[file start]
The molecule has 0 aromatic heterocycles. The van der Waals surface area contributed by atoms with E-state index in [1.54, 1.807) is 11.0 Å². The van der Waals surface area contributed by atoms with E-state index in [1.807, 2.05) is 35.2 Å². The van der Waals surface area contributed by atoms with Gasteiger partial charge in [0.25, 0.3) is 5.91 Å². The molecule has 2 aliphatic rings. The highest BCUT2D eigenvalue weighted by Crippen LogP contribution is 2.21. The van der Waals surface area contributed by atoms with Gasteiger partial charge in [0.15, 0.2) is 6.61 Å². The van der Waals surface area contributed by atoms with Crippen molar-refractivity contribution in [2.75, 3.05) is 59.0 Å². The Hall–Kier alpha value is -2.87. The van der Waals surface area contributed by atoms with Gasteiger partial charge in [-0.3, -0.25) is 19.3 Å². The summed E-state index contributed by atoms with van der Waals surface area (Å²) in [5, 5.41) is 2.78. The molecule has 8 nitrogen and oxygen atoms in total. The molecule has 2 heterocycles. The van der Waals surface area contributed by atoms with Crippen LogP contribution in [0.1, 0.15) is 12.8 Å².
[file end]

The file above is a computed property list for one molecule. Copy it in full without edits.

The molecule has 0 aromatic heterocycles. The van der Waals surface area contributed by atoms with E-state index in [1.54, 1.807) is 11.0 Å². The van der Waals surface area contributed by atoms with E-state index in [1.807, 2.05) is 35.2 Å². The van der Waals surface area contributed by atoms with Gasteiger partial charge in [0.25, 0.3) is 5.91 Å². The molecule has 2 aliphatic rings. The highest BCUT2D eigenvalue weighted by Crippen LogP contribution is 2.21. The van der Waals surface area contributed by atoms with Gasteiger partial charge in [0.15, 0.2) is 6.61 Å². The van der Waals surface area contributed by atoms with Crippen molar-refractivity contribution in [2.75, 3.05) is 59.0 Å². The Hall–Kier alpha value is -2.87. The van der Waals surface area contributed by atoms with Gasteiger partial charge in [-0.3, -0.25) is 19.3 Å². The summed E-state index contributed by atoms with van der Waals surface area (Å²) in [5, 5.41) is 2.78. The molecule has 8 nitrogen and oxygen atoms in total. The molecule has 2 heterocycles. The van der Waals surface area contributed by atoms with Crippen LogP contribution in [0.1, 0.15) is 12.8 Å².